Numerical Integration

CTT is sometimes called a weak theory of measurement as it based on one assumption only, namely that the test-score is random. Ability was introduced as a random variable to represent the test taker and could be continuous or discrete, uni- or multivariate. Assuming an IRT model like the Rasch model makes the theory stronger. The downside is that conclusions depend on the model fitting the data. The advantage is that it allows us to do more. We mention one possibility.

Using IRT, reliability can be calculated using numerical or Monte-Carlo integration. Here is a small script based on Gauss-Hermite Quadrature, which is the default procedure when the ability distribution is normal; see e.g., Kolen, Zeng, and Hanson (1996).

library(statmod)
GH = gauss.quad.prob(60,'normal',mu=0,sigma=1)
x = GH$nodes
w = GH$weights

es = expected_score(parms)
info = information(parms)

expected.score = sum(es(x) * w)

true.variance = sum(es(x)^2 * w) - expected.score^2

error.variance = sum(info(x) * w)

Assuming a standard normal ability distribution we find: true.variance = 39.04. The (average) error variance is just the expected information, in this case equal to error.variance = 6.2. The reliability is found to be true.variance/(error.variance+true.variance)) = 0.86.

The Consistency of Classifications

Now for something new. Consider an exam that students fail if their test score is below a pass-fail score \(c\), and pass otherwise. Let us consider the probability that a person with the same ability obtains the same result over two exchangeable replications. Let \(I=(X_+\geq c)\) be an indicator of passing. Then, the probability of a consistent outcome over two exchangeable replications of the exam is: \[\begin{align*} p(\text{Consistent}|\theta) &= p(I=1,I^*=1|\theta) + p(I=0,I^*=0|\theta) \\ &=\left(\sum_{s\geq c} p(X_+ =s|\theta)\right)^2 + \left(\sum_{s< c} p(X_+ =s|\theta)\right)^2 \end{align*}\] In our 2003 article, we have called this the test-characteristic decision function. Here is how to compute this function using dexter’s function p_score, which calculates the test score distribution given ability.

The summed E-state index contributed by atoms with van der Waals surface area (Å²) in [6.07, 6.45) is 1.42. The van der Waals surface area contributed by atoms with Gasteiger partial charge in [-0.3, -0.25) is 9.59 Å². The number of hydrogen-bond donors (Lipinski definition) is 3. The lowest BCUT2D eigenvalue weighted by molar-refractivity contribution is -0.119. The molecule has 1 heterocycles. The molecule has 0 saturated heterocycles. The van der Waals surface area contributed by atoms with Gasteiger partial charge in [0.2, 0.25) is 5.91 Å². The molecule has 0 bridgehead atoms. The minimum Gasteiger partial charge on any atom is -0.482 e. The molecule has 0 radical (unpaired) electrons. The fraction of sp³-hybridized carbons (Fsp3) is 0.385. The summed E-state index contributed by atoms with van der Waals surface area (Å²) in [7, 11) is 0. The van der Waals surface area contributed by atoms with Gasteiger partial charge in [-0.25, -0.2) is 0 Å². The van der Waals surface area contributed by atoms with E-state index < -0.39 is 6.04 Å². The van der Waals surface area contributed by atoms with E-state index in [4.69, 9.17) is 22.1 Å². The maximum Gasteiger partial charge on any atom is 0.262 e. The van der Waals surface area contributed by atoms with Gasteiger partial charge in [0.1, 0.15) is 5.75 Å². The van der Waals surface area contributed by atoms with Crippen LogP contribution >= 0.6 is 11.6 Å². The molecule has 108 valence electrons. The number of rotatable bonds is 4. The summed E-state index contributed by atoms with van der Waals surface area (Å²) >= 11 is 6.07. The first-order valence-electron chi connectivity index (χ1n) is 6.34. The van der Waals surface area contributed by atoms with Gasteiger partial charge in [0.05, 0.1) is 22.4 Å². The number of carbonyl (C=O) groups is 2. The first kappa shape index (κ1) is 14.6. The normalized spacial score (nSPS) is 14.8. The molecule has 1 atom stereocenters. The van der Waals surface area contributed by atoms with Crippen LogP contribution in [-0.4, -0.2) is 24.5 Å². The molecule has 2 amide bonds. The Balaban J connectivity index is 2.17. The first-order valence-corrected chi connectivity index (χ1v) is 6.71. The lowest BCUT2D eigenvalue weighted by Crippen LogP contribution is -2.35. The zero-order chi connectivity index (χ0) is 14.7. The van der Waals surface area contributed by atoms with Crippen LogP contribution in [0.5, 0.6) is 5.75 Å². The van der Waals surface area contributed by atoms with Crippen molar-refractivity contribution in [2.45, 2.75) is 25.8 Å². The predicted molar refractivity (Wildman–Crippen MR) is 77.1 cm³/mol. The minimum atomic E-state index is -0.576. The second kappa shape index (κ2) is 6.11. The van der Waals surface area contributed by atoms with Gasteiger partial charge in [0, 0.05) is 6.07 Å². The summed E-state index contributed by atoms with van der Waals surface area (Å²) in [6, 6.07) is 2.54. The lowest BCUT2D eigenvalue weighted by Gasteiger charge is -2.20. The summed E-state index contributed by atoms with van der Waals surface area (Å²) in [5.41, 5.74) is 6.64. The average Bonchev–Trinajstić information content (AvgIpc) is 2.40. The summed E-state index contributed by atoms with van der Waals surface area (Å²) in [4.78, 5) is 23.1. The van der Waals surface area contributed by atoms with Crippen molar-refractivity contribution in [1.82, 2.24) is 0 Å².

TCDF = function(parms, c)
{
  function(theta)
  {
    p.score = p_score(parms)(theta)
    s = 1:ncol(p.score) - 1
    
    rowSums(p.score[,s<c])^2 + rowSums(p.score[,s>=c])^2
  }
}

As a somewhat ludicrous illustration, consider the verbal aggression test as an examination: everybody with a score of 20 or more gets official recognition as a verbally aggressive person. We obtain:

plot(TCDF(parms,20), from=-4, to=4, xlab='theta',ylab='P(consistent)')

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Integrating the TCDC over the population that took the test (we have estimated that a normal distribution with mu=-0.8 and sigma=1 is a good choice), we obtain the probability of consistent classification when the test is applied to this population using c as a cutoff. For the verbal aggression test with a pass-fail score of 20 this is 0.86 – not a bad result. The following function performs the computation:

Cons_class = function(parms, c, mu=0, sigma=1)
{
  GH = gauss.quad.prob(60,'normal',mu=mu, sigma=sigma)
  sum(TCDF(parms, c)(GH$nodes) * GH$weights)
}

In closing: Integration requires that the values of the item parameters and the ability distribution are known to us. In a future blog we will discuss how plausible values may come to the rescue when the IRT model is not fully known.

References

Bechger, Timo M., Gunter Maris, Huub H. F. M. Verstralen, and Anton A. Béguin. 2003. “Using Classical Test Theory in Combination with Item Response Theory.” Applied Psychological Measurement 27 (5): 319–34.

Kolen, Michael J, Lingjia Zeng, and Bradley A Hanson. 1996. “Conditional Standard Errors of Measurement for Scale Scores Using Irt.” Journal of Educational Measurement 33 (2): 129–40.

Snijders, Tom AB, and Roel J Bosker. 2011. Multilevel Analysis: An Introduction to Basic and Advanced Multilevel Modeling. sage.